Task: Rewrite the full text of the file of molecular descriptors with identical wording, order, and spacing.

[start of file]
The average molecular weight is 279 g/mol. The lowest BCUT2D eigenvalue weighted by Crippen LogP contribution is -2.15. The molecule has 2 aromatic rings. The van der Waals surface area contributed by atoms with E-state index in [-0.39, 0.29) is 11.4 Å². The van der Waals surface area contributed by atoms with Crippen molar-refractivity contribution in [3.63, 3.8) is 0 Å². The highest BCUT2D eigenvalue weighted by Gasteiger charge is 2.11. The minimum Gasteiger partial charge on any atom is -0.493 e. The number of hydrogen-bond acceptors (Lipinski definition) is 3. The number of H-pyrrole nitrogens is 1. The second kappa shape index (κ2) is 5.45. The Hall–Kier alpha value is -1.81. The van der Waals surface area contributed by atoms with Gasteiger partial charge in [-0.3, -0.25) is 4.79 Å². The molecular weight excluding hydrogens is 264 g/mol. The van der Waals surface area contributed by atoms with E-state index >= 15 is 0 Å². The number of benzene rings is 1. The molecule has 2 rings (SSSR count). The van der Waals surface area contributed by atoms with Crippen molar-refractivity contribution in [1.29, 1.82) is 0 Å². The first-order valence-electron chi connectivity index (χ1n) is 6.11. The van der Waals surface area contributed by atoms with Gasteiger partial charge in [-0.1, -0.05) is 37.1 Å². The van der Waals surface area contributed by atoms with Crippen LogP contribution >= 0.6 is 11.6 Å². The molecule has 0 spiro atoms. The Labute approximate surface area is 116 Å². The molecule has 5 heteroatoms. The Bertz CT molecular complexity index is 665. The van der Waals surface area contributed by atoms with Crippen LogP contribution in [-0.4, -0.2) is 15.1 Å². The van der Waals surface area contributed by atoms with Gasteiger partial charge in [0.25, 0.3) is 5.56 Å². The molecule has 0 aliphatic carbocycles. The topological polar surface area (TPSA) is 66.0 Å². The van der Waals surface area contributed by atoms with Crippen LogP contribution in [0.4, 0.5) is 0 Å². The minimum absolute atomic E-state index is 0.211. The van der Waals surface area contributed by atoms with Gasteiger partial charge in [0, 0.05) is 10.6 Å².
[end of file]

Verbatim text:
The average molecular weight is 279 g/mol. The lowest BCUT2D eigenvalue weighted by Crippen LogP contribution is -2.15. The molecule has 2 aromatic rings. The van der Waals surface area contributed by atoms with E-state index in [-0.39, 0.29) is 11.4 Å². The van der Waals surface area contributed by atoms with Crippen molar-refractivity contribution in [3.63, 3.8) is 0 Å². The highest BCUT2D eigenvalue weighted by Gasteiger charge is 2.11. The minimum Gasteiger partial charge on any atom is -0.493 e. The number of hydrogen-bond acceptors (Lipinski definition) is 3. The number of H-pyrrole nitrogens is 1. The second kappa shape index (κ2) is 5.45. The Hall–Kier alpha value is -1.81. The van der Waals surface area contributed by atoms with Gasteiger partial charge in [-0.3, -0.25) is 4.79 Å². The molecular weight excluding hydrogens is 264 g/mol. The van der Waals surface area contributed by atoms with E-state index >= 15 is 0 Å². The number of benzene rings is 1. The molecule has 2 rings (SSSR count). The van der Waals surface area contributed by atoms with Crippen molar-refractivity contribution in [1.29, 1.82) is 0 Å². The first-order valence-electron chi connectivity index (χ1n) is 6.11. The van der Waals surface area contributed by atoms with Gasteiger partial charge in [-0.1, -0.05) is 37.1 Å². The van der Waals surface area contributed by atoms with Crippen LogP contribution >= 0.6 is 11.6 Å². The molecule has 0 spiro atoms. The Labute approximate surface area is 116 Å². The molecule has 5 heteroatoms. The Bertz CT molecular complexity index is 665. The van der Waals surface area contributed by atoms with Crippen LogP contribution in [-0.4, -0.2) is 15.1 Å². The van der Waals surface area contributed by atoms with Gasteiger partial charge in [0.25, 0.3) is 5.56 Å². The molecule has 0 aliphatic carbocycles. The topological polar surface area (TPSA) is 66.0 Å². The van der Waals surface area contributed by atoms with Crippen LogP contribution in [0.4, 0.5) is 0 Å². The minimum absolute atomic E-state index is 0.211. The van der Waals surface area contributed by atoms with Gasteiger partial charge in [0, 0.05) is 10.6 Å².